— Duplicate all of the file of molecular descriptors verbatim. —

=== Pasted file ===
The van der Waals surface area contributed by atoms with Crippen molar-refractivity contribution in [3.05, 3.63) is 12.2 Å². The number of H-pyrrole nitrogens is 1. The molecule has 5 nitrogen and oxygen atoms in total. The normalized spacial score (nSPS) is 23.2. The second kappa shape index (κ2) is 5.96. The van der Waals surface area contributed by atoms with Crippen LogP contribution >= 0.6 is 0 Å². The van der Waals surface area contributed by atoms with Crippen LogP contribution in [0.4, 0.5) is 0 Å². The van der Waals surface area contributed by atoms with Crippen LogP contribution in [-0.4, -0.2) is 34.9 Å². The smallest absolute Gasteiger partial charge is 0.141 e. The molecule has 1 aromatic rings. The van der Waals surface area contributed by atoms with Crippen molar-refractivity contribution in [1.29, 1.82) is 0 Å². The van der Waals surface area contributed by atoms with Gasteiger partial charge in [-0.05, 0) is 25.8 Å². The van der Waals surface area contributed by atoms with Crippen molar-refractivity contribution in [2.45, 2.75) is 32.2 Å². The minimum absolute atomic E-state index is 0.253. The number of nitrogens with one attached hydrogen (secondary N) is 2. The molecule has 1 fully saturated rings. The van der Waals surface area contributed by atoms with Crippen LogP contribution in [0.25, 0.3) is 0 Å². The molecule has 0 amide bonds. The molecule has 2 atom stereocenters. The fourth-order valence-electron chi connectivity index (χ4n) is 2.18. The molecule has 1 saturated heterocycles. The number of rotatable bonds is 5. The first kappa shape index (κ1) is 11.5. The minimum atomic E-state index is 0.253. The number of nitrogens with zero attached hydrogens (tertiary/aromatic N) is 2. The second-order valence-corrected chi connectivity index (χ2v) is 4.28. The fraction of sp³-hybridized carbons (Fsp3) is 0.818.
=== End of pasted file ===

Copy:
The van der Waals surface area contributed by atoms with Crippen molar-refractivity contribution in [3.05, 3.63) is 12.2 Å². The number of H-pyrrole nitrogens is 1. The molecule has 5 nitrogen and oxygen atoms in total. The normalized spacial score (nSPS) is 23.2. The second kappa shape index (κ2) is 5.96. The van der Waals surface area contributed by atoms with Crippen LogP contribution >= 0.6 is 0 Å². The van der Waals surface area contributed by atoms with Crippen LogP contribution in [0.4, 0.5) is 0 Å². The van der Waals surface area contributed by atoms with Crippen LogP contribution in [-0.4, -0.2) is 34.9 Å². The smallest absolute Gasteiger partial charge is 0.141 e. The molecule has 1 aromatic rings. The van der Waals surface area contributed by atoms with Crippen molar-refractivity contribution in [1.29, 1.82) is 0 Å². The van der Waals surface area contributed by atoms with Gasteiger partial charge in [-0.05, 0) is 25.8 Å². The van der Waals surface area contributed by atoms with Crippen molar-refractivity contribution in [2.45, 2.75) is 32.2 Å². The minimum absolute atomic E-state index is 0.253. The number of nitrogens with one attached hydrogen (secondary N) is 2. The molecule has 1 fully saturated rings. The van der Waals surface area contributed by atoms with Crippen LogP contribution in [0.25, 0.3) is 0 Å². The molecule has 0 amide bonds. The molecule has 2 atom stereocenters. The fourth-order valence-electron chi connectivity index (χ4n) is 2.18. The molecule has 1 saturated heterocycles. The number of rotatable bonds is 5. The first kappa shape index (κ1) is 11.5. The minimum atomic E-state index is 0.253. The number of nitrogens with zero attached hydrogens (tertiary/aromatic N) is 2. The second-order valence-corrected chi connectivity index (χ2v) is 4.28. The fraction of sp³-hybridized carbons (Fsp3) is 0.818.